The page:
On Wednesday, April 21, Tureci told CNBC's Kelly Evans on "The Exchange" that scientists expect vaccine-induced immunity against the virus will decrease over time.
"We see indications for this also in the natural immune response against SARS-CoV-2," she said referring to the virus that causes COVID-19. "We see this waning of immune responses in people who were just infected and therefore [it's] also expected with the vaccines."
Bourla said earlier this month that people will likely need a booster shot – or third dose – of the COVID-19 vaccine within 12 months of getting fully vaccinated. He also said people will possibly need to get an additional shot each year. (Related: Pfizer's vaccine studies are based on FRAUD and put lives in danger, warns former Pfizer vice president.)
"A likely scenario is that there will be likely a need for a third dose, somewhere between six and 12 months and then from there, there will be an annual revaccination, but all of that needs to be confirmed. And again, the variants will play a key role," he told CNBC's Bertha Coombs during an event with CVS Health.
"It is extremely important to suppress the pool of people that can be susceptible to the virus," Bourla added.
Executives of Big Pharma companies have been echoing each other's sentiments, in regards to their coronavirus vaccines.
Johnson & Johnson CEO Alex Gorsky started using the narrative in February when he told CNBC that people may need to get vaccinated against COVID-19 annually, just like seasonal flu shots.
Moderna CEO Stephane Bancel also said in a recent interview on CNBC's "Squawk Box" that annual COVID vaccine boosters will be commonplace going forward, saying the coronavirus "is not going away" and it's "not leaving the planet."
Ironically, Pfizer-BioNTech and Moderna began talking about booster shots while boasting the high efficacy rate of their COVID-19 shots. Pfizer claimed earlier this month that the COVID-19 vaccine it developed with BioNTech is more than 91 percent effective at protecting against the virus and more than 95 percent effective against severe disease up to six months after the second dose.
Moderna also announced this month that its COVID-19 vaccine was more than 90 percent effective at protecting against COVID up to six months after the second dose. It was more than 95 percent effective against severe diseases within the same period.
Should Americans require booster shots, the government will likely need to make arrangements with Big Pharma companies and make plans for vaccine distribution.
Andy Slavitt, senior advisor to President Joe Biden's COVID response team, said on Friday, April 23, that the White House is preparing for the potential need for COVID-19 vaccine booster shots.
"I can assure you that when we do our planning, when the president orders purchases of additional vaccines as he has done and when we focus on all the production expansion opportunities that we talk about in here we very much have scenarios like that in mind," he said at a White House press briefing.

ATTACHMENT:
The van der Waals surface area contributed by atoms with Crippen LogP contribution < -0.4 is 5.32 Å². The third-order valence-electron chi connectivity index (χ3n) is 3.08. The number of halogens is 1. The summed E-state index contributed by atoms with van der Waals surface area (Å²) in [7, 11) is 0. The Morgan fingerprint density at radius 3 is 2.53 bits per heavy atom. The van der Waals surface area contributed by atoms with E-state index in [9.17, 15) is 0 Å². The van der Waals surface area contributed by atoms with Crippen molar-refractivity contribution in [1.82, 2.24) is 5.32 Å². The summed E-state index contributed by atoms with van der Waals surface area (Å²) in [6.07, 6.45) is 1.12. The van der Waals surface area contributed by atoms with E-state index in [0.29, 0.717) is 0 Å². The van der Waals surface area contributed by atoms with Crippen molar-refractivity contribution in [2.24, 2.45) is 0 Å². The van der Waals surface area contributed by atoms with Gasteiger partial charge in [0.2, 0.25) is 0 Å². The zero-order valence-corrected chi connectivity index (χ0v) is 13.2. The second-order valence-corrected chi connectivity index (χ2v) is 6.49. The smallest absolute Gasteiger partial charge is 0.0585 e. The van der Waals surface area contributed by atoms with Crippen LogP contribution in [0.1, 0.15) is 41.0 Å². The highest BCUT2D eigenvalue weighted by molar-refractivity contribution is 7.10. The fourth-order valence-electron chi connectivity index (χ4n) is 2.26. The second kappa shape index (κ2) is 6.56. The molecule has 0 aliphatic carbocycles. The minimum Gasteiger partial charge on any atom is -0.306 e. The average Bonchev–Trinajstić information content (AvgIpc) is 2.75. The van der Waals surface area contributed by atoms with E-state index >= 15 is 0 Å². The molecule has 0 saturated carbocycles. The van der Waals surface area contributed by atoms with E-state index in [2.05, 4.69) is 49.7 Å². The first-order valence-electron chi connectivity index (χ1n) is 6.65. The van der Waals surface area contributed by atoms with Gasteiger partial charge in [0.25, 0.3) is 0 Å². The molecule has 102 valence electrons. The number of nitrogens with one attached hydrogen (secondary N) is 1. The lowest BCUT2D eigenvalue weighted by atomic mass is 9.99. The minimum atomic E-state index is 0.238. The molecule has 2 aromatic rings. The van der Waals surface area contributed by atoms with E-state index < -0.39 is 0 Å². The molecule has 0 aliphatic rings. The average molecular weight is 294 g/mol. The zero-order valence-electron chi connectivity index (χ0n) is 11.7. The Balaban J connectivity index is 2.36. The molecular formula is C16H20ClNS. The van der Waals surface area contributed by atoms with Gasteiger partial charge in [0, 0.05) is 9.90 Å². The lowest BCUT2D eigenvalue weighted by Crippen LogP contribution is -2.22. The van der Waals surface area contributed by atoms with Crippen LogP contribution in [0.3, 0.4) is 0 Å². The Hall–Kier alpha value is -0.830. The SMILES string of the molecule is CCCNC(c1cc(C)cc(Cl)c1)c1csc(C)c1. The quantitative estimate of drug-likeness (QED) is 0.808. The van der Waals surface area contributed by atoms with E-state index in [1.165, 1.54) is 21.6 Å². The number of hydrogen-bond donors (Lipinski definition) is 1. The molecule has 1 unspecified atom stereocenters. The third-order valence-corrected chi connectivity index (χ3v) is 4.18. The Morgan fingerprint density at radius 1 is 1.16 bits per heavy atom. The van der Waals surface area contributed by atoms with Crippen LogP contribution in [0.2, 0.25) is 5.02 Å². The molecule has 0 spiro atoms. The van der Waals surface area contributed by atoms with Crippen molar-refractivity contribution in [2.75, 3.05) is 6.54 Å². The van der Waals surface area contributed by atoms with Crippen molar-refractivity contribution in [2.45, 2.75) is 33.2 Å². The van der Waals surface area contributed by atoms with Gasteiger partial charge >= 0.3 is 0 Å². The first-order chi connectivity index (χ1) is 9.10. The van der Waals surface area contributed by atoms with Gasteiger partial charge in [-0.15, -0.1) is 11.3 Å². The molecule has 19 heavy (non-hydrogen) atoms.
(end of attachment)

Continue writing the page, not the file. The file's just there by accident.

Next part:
David Kessler, the Biden administration's COVID response chief science officer, said last week that Americans should expect to receive booster shots to protect against coronavirus variants. He told lawmakers that currently authorized vaccines are highly protective but noted new variants could challenge the effectiveness of the shots.
"We don't know everything at this moment. We are studying the durability of the antibody response," he told the House Select Subcommittee on the Coronavirus Crisis.
"It seems strong, but there is some waning of that, and no doubt the variants challenge ... they make these vaccines work harder. So I think for planning purposes, planning purposes only, I think we should expect that we may have to boost."
As the government plans, Big Pharma prepares.
"I want to make sure there are boost vaccines available in the fall so that we protect people as we go into the next fall and winter season in the U.S.," said Moderna's Bancel.
Last month, the National Institutes of Health began testing a variety of offerings from Moderna to use as a third shot designed to boost immunity protection as concern grows about emerging variants – including the one first discovered in South Africa, also known as the B.1.351 variant. That variant has been shown to reduce the effectiveness of existing COVID vaccines. (Related: New docs: NIH owns half of Moderna vaccine.)
The Food and Drug Administration's approach to authorizing modified COVID vaccines is similar to that of annual flu vaccines, meaning they could be cleared for emergency use without lengthy clinical trials.
According to Bancel, Moderna hopes to submit data to regulators within a few months. "Our goal is to work really hard to get this ready before the fall," he reiterated.
"I anticipate in the next year or so, we're going to see a lot of variants. But as more and more people get vaccinated or naturally infected, the pace of the variant is going to slow down and the virus is going to stabilize like you see with flu," he said.
Moderna has an ambitious goal of creating a two-in-one vaccine that protects against seasonal flu and COVID-19. The company announced in September last year its intentions to make a combined vaccine.
"What we're trying to do at Moderna actually is to get a flu vaccine in the clinic this year and then combine our flu vaccine to our COVID vaccine so you only have to get one boost at your local CVS store every year that would protect you to the variant of concern against COVID and the seasonal flu strain," Bancel said. "We believe we can get to a high efficacy flu vaccine."
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